How to manually package an Electron app for Windows

There are plenty of modules that take care of packaging Electron applications for all supported operating systems, such as electron-packager and electron-builder, however its useful to know what’s going on under the hood, and the only way to acquire that knowledge is to try doing the same thing yourself.

Download Electron

The way Electron packaging works is that the developer downloads a pre-built version of Electron, and customizes the package to include custom code, resources, etc. You can find pre-built Electron packages in GitHub Releases.

For this post, we’re going to use v1.4.4, so we’ll go ahead and download Lets decompress the ZIP and take a look inside:

$ unzip
$ ls -1

Inject your custom code

If you execute electron.exe before making any modifications, you’ll see the default Electron application, which lives in resources/default_app.asar:

$ ls -1 resources

Electron default application

asar is an open-source custom tar-like archive format developed by Electron to prevent easy access to your code, and to solve problems such as Windows maximum path length limitations. You can install the asar command line tool and unpack the default application source code if you’re curious:

$ npm install -g asar
$ asar extract default_app.asar default_app
$ ls -1 default_app

Electron defines its default search path for application code in lib/browser/init.js:

const searchPaths = ['app', 'app.asar', 'default_app.asar']
for (packagePath of searchPaths) {
    try {
        packagePath = path.join(process.resourcesPath, packagePath)
        packageJson = require(path.join(packagePath, 'package.json'))
    } catch (error) {

This means that Electron will attempt to first open any code located at resources/app. If it can’t find any there, it will try resources/app.asar, and if that’s not there neither, it will fallback to resources/default_app.asar.

In order to include our custom application code in there, lets create a directory at resources/app and copy every JavaScript/HTML/CSS file we need in there. Then, we can run asar pack app app.asar to package it up as an asar, and then delete the original app directory.

If you have native dependencies, you can package them correctly by running this command instead (see this guide for more information):

asar pack app app.asar --unpack "{*.dll,*.node}"

We can proceed to delete resources/default_app.asar since we don’t want to include it in our final package.

Brand the Electron package

We’ll do a series of changes to the Electron directory in order to include our application information and other assets.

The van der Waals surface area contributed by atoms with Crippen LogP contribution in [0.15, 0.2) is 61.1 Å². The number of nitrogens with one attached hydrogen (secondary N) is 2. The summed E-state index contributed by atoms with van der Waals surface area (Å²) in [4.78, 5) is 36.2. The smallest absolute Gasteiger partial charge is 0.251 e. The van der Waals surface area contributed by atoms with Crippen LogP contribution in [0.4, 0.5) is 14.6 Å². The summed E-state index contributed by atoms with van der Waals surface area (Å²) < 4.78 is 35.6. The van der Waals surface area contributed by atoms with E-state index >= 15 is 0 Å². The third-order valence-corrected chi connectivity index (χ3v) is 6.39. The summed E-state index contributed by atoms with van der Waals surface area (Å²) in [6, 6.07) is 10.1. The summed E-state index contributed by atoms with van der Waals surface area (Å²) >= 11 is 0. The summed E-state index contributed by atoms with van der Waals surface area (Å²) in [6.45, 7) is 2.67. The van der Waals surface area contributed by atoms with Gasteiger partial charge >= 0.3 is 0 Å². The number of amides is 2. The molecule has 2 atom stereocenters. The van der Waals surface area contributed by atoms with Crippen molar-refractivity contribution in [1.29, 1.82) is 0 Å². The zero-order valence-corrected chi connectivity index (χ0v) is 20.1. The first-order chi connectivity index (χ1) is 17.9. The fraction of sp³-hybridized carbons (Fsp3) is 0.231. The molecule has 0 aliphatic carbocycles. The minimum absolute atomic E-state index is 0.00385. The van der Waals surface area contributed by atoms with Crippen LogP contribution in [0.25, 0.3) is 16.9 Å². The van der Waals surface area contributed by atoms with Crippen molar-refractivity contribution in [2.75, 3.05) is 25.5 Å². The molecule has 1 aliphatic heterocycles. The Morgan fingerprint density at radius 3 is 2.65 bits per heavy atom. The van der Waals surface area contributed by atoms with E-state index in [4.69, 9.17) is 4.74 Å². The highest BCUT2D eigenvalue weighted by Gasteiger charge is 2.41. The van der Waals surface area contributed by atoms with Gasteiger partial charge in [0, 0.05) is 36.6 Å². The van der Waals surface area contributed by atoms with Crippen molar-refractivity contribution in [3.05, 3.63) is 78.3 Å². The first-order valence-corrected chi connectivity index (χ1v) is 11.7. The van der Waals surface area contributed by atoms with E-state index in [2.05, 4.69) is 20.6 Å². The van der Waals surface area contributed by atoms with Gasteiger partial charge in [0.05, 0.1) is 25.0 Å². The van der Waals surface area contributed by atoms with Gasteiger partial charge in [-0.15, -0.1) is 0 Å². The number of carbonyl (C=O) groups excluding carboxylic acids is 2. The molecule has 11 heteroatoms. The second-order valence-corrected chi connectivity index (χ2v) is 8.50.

Now the fun part. Every exe file contains read-only information embedded inside, that describes things as the copyright, the product name, the icon, etc. You can see this information by right-clicking on an exe file (a symbolic link to it won’t work) and opening the “Details” pane. This is what Google Chrome’s executable contains:

Google Chrome exe resources

The Electron team built a very handy tool called rcedit to easily edit this information. You can download the v0.7.0 binary here, and put it somewhere accessible in your %PATH%.

Here’s what we’re going to do with it. We’ll assume you renamed electron.exe to MyApp.exe:

Edit the “File description:”

$ rcedit.exe MyApp.exe --set-version-string "FileDescription" "My app description"

Edit the “Internal name:”

$ rcedit.exe MyApp.exe --set-version-string "InternalName" "My app internal name"

Edit the “Original file name:”

$ rcedit.exe MyApp.exe --set-version-string "OriginalFilename" "MyApp.exe"

Edit the “Product name:”

$ rcedit.exe MyApp.exe --set-version-string "ProductName" "My product name"

Edit the “Company name:”

$ rcedit.exe MyApp.exe --set-version-string "CompanyName" "My company name"

Edit the “Legal Copyright:”

$ rcedit.exe MyApp.exe --set-version-string "LegalCopyright" "My copyright"

Edit the “File version:”

$ rcedit.exe MyApp.exe --set-file-version "My app version"

Edit the “Product version:”

$ rcedit.exe MyApp.exe --set-product-version "My app version"

And finally, we’ll set the icon:

$ rcedit.exe MyApp.exe --set-icon path\to\icon.ico

Release your application to the world!

Now that our Electron package is configured, you can release that to the world, although you’ll probably want to create an installer for it (using something like NSIS), but that’s a subject for another post!